Meteoric views of Agias Varvaras Rousanou monastery and other more distant religious refuges. In the centre the village of Kastraki is just visible. The pinnacle centre-left is popular with climbers.
One of the most outstanding sights in Greece has to be the cluster of monasteries perched on geologically peculiar rock pinnacles on the Greek mainland northwest of the capital city, Athens.
Built around the 14th century as a defensive measure, they are easy to visit from Athens via asphalt roads and a bit of a climb in some cases. You have to pay to enter each monastery (extra for photos sometimes) and may well find groups of tourists clattering and chattering around the more popular ones such as Megalou Meteorou (Grand Meteora).
Agiou Nikolaou Anapafsa monastery lower centre with Grand Meteora barely visible above it.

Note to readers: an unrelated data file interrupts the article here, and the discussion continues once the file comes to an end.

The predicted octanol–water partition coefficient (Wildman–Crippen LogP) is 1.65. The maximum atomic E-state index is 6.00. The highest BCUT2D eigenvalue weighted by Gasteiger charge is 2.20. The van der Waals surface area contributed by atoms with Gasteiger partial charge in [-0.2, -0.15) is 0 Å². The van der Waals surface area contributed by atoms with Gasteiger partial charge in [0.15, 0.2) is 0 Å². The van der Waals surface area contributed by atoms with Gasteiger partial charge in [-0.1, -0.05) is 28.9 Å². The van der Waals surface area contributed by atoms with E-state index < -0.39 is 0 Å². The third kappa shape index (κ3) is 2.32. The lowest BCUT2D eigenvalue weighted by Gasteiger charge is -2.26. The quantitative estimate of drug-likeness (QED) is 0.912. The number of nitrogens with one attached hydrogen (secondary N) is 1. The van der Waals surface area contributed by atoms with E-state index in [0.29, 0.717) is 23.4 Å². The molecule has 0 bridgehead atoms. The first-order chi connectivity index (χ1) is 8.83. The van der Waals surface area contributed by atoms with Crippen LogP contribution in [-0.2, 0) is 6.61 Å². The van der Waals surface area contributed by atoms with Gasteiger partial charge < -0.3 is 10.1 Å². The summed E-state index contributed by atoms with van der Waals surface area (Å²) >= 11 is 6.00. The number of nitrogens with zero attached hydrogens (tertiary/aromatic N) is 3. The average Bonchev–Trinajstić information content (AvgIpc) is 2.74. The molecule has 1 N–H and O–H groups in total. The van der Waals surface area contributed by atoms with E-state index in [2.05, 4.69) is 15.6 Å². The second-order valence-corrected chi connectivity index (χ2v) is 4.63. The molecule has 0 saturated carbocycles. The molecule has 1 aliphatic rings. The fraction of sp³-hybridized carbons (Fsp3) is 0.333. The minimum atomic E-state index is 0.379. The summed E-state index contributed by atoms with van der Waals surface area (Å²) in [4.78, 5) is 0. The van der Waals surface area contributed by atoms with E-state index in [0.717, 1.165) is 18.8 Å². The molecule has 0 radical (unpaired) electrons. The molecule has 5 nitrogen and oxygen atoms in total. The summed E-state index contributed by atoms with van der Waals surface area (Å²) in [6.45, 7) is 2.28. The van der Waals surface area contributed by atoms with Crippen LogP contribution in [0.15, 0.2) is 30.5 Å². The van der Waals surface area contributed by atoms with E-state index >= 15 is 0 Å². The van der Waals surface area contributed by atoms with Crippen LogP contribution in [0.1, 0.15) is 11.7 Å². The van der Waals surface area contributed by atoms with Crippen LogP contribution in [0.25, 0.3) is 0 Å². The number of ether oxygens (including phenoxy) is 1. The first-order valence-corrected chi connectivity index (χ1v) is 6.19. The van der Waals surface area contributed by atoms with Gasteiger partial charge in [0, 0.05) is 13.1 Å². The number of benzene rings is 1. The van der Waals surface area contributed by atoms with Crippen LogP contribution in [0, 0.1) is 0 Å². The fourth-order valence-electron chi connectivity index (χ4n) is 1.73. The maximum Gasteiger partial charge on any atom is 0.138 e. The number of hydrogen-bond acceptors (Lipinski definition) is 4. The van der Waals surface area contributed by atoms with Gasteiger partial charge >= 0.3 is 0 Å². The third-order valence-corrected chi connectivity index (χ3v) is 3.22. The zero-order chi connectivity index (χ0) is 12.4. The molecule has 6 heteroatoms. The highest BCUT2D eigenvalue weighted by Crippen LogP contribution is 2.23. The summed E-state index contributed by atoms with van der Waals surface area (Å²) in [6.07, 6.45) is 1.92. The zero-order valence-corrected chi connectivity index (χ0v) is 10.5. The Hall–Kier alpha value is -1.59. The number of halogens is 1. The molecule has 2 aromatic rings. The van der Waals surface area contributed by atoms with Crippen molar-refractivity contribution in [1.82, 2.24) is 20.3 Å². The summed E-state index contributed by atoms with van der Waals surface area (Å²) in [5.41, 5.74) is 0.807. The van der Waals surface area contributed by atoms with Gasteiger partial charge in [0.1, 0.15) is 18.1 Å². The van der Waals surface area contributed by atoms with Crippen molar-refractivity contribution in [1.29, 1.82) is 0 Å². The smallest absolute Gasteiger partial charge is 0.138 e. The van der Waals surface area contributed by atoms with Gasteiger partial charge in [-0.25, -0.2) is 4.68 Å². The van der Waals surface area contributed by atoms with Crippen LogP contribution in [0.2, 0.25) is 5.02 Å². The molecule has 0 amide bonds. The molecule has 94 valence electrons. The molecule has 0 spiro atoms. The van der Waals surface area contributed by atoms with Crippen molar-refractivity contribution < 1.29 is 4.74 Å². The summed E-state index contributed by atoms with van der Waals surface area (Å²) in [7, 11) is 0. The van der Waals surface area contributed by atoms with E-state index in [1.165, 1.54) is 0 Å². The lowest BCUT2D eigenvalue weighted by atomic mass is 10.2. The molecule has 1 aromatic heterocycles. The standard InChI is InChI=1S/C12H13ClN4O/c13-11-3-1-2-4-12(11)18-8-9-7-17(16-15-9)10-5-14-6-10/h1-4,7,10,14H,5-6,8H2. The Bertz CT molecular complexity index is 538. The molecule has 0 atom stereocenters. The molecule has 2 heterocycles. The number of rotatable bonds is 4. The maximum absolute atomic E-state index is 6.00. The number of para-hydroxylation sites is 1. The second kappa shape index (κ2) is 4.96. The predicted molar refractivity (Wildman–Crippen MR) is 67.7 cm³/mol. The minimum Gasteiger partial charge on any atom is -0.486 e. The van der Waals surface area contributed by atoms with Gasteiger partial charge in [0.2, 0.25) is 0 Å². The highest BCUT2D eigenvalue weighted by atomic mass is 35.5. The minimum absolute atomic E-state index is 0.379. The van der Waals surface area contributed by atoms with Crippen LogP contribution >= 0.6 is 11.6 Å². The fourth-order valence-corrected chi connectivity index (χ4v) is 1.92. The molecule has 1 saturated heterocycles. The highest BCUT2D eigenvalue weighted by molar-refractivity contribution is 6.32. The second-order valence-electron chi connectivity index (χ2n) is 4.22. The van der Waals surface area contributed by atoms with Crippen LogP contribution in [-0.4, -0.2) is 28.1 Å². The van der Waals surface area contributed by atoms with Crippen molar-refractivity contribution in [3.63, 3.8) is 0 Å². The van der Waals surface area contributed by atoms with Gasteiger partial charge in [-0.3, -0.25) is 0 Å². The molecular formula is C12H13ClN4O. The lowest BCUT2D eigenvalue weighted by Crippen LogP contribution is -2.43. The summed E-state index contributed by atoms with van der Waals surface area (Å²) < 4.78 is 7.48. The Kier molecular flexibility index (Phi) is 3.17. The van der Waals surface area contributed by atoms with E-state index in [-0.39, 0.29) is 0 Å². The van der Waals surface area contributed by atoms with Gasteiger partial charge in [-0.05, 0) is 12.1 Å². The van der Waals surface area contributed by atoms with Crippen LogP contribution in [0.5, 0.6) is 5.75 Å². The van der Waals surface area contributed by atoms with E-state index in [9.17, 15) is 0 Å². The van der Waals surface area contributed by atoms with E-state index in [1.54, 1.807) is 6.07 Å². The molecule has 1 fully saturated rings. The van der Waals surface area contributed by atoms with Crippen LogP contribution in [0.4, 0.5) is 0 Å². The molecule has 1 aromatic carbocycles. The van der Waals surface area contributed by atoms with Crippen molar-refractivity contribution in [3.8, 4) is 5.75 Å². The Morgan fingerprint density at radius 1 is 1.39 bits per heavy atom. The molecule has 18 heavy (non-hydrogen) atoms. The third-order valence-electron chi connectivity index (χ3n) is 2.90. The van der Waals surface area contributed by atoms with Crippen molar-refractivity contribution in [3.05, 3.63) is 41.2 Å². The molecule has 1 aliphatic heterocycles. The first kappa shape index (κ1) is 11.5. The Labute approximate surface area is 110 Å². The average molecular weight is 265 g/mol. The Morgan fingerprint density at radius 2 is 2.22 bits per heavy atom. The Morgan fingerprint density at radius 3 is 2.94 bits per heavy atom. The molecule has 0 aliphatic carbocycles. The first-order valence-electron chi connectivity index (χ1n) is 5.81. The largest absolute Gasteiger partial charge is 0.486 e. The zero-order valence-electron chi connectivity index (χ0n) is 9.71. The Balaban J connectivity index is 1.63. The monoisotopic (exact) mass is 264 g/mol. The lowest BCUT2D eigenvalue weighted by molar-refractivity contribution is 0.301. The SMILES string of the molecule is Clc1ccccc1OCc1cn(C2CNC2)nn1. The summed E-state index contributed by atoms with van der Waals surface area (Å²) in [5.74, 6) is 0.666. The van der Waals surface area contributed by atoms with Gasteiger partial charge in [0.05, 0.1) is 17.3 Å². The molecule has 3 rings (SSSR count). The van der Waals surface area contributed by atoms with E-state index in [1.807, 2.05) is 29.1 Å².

Most of the monasteries house good frescoes and great views, but wealthy Grand Meteora offers a lot more than that – a refectory full of ancient art and monk’s culinary equipment, a mini-museum of traditional costumes, a pile of skulls and the best, bloodiest frescoes of them all.
If you want to see Meteora in a hurry, one night in Kastraki town and hiring a vehicle will do it; or hiking is a good option if you are very fit or have lots of time.